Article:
With the Droid launch just days away, the hype surrounding the latest device from Motorola has taken on iPhone like proportions. And to Motorola’s credit, it seems that every Droid review we’ve come across has been overwhelmingly positive, and also to Motorola’s credit, the spec sheet on the Droid is undeniably impressive. But just as the iPhone isn’t necessarily the perfect phone, neither is the Droid, and up until we checked out Gimzodo’s review of the device, we hadn’t seen anyone actually come out and critique it. We suspect that part of the reason stems from the complete lack of true iPhone competitors out on the market today, so when one finally comes along, it’s easy to get excited about it in the interest consumer-friendly competition.
Okay, so onto the review.
Overall, Gizmodo liked the Droid, but had specific problems with its keyboard and its 5 megapixel camera, which if you ask us, are pretty big concerns considering that those 2 features are 2 features currently missing from the iPhone.
The keyboard is okay. I liked it a lot more on Day 1 than I do today, and that’s because I never got any faster. The problem is that the key landscape is too flat and homogenous—a necessary sacrifice for Droid’s remarkable skinniness—so there’s simply no way to feel out precisely what key your thumb’s on, meaning I never broke out of having to stare at the keyboard while typing.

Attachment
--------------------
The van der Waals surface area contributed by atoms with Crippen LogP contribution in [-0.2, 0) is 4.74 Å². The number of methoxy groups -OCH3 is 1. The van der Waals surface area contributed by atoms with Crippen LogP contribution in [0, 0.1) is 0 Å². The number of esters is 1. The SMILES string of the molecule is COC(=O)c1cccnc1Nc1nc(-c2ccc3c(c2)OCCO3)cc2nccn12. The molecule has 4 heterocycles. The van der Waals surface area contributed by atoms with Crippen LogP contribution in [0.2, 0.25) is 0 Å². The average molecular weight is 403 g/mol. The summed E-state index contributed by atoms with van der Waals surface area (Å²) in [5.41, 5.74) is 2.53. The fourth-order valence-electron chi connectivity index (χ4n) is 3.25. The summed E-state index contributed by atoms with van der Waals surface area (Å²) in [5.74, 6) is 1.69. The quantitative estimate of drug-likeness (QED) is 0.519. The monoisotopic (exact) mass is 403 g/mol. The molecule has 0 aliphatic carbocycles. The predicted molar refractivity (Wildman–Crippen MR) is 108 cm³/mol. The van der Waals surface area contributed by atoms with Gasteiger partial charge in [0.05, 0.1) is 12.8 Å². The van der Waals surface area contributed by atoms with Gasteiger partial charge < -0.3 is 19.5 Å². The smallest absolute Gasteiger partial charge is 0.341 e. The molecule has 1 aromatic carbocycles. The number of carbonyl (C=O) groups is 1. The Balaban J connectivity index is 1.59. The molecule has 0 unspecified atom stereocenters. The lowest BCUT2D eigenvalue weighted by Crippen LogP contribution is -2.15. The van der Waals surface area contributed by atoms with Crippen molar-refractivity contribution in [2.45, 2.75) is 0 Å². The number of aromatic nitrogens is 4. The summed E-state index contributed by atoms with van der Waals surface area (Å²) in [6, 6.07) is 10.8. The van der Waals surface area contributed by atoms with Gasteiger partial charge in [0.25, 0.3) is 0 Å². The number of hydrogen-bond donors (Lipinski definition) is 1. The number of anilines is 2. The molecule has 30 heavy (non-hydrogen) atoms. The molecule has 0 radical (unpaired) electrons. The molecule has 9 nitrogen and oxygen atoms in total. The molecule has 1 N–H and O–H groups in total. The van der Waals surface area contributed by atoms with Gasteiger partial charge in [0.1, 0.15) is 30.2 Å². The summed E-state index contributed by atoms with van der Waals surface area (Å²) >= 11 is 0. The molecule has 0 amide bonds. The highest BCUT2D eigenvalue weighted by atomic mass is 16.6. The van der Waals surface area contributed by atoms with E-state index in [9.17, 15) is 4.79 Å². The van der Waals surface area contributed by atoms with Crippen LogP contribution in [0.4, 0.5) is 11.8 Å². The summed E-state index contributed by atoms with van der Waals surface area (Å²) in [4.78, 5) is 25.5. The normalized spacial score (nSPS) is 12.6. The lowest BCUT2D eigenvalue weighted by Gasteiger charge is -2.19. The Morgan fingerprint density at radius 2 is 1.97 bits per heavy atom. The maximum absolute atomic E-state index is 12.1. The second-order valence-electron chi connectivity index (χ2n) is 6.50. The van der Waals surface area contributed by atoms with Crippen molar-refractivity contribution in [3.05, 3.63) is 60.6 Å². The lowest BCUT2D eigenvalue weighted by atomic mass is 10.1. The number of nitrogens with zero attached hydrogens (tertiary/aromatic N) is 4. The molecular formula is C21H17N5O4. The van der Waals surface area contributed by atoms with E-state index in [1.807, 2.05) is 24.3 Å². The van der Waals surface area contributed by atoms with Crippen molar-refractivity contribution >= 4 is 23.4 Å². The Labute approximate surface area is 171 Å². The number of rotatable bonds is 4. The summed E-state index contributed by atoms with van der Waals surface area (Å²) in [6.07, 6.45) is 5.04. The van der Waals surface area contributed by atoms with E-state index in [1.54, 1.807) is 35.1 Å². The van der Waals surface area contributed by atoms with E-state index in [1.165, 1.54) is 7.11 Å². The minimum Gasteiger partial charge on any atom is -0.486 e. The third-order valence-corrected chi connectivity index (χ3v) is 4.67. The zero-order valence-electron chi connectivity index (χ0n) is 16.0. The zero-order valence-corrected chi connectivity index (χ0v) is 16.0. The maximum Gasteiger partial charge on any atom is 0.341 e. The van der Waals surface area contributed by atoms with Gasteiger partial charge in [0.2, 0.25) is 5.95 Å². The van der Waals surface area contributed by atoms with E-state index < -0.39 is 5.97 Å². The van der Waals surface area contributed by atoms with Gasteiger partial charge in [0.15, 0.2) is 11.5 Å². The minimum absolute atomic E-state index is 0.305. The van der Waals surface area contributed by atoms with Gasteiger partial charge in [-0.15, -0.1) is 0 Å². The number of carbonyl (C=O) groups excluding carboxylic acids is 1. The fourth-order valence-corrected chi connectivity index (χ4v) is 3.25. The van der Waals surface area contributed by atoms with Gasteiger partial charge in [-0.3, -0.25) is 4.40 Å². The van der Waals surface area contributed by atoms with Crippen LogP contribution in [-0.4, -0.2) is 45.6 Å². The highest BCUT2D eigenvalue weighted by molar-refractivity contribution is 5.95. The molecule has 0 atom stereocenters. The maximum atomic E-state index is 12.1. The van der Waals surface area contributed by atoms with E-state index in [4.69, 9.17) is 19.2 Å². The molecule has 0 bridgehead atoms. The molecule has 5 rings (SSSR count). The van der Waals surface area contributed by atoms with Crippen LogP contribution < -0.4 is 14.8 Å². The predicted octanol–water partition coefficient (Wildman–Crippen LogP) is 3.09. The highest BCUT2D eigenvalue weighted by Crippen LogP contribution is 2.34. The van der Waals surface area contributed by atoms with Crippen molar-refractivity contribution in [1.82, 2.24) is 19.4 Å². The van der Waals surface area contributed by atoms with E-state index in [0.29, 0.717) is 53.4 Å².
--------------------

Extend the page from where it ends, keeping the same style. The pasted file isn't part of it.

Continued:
The camera is complete garbage. It takes 10 years to start up, 2 to focus, and another 4 to actually take the goddamn picture. And there’s no distinct visual feedback to let you know a photo’s been snapped. And the photos suck. That pumpkin shot, in decent lighting, is as good as it gets. Like I said in the Android 2.0 review, I don’t know if it’s the hardware or the software, but it’s inexcusably bad.
And as for performance, some reviews have written the Droid absolutely SCREAMS. Gizmodo’s experience, however, didn’t leave them as enthusiastic.
Droid’s brain is a potent ARM Cortex A8 TI OMAP 3430—it’s basically the same as the chips inside of the Palm Pre and iPhone 3GS. Like I said in the Android 2.0 review, while it runs apps and multitasks with gusto, basic things like menus and the desktop stutter way too often. It’s like driving a Ferrari with a door that groans loudly every time you open it.
This isn’t a Droid bash fest, however, and Giz did like the phone overall, concluding:
What’s also true is that a killer design, Google’s services, Android’s exploding app ecosytem, powerful multitasking, a stunning screen and Verizon’s network still make it the second best phone you can buy right now, after the iPhone. At the same time, there’s reason to pause. Android is evolving more rapidly than any other smartphone platform, both in terms of the hardware and software. When HTC’s Hero came out, it crushed every other Android phone out there. Just a couple short months later, Droid is on top. In four months, we’ll probably see a new champion. That Droid sets such a high bar for everything after might be the best thing about it.
Hey, second best ain’t too shabby. And in the middle of this, you gotta wonder what in the hell is going through Palm’s head right now.